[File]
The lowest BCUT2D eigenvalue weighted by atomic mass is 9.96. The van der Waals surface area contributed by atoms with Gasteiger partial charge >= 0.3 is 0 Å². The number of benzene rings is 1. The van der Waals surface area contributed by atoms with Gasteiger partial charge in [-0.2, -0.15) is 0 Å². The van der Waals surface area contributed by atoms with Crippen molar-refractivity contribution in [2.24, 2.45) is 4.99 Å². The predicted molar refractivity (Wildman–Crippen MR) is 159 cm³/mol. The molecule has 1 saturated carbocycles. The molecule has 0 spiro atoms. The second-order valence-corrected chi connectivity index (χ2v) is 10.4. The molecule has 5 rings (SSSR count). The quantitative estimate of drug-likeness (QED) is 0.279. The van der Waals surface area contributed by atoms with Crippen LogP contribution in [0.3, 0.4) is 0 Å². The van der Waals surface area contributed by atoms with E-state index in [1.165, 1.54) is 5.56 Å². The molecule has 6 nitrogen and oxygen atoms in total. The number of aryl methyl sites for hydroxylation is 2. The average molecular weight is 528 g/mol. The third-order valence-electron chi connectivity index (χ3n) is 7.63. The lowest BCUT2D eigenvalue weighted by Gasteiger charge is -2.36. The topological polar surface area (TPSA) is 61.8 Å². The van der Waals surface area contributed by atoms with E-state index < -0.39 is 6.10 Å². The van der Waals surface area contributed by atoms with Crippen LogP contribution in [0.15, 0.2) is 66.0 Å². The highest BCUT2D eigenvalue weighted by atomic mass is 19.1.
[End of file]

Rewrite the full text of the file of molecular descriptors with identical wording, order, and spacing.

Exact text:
The lowest BCUT2D eigenvalue weighted by atomic mass is 9.96. The van der Waals surface area contributed by atoms with Gasteiger partial charge >= 0.3 is 0 Å². The number of benzene rings is 1. The van der Waals surface area contributed by atoms with Gasteiger partial charge in [-0.2, -0.15) is 0 Å². The van der Waals surface area contributed by atoms with Crippen molar-refractivity contribution in [2.24, 2.45) is 4.99 Å². The predicted molar refractivity (Wildman–Crippen MR) is 159 cm³/mol. The molecule has 1 saturated carbocycles. The molecule has 0 spiro atoms. The second-order valence-corrected chi connectivity index (χ2v) is 10.4. The molecule has 5 rings (SSSR count). The quantitative estimate of drug-likeness (QED) is 0.279. The van der Waals surface area contributed by atoms with Crippen LogP contribution in [0.3, 0.4) is 0 Å². The van der Waals surface area contributed by atoms with E-state index in [1.165, 1.54) is 5.56 Å². The molecule has 6 nitrogen and oxygen atoms in total. The number of aryl methyl sites for hydroxylation is 2. The average molecular weight is 528 g/mol. The third-order valence-electron chi connectivity index (χ3n) is 7.63. The lowest BCUT2D eigenvalue weighted by Gasteiger charge is -2.36. The topological polar surface area (TPSA) is 61.8 Å². The van der Waals surface area contributed by atoms with E-state index < -0.39 is 6.10 Å². The van der Waals surface area contributed by atoms with Crippen LogP contribution in [0.15, 0.2) is 66.0 Å². The highest BCUT2D eigenvalue weighted by atomic mass is 19.1.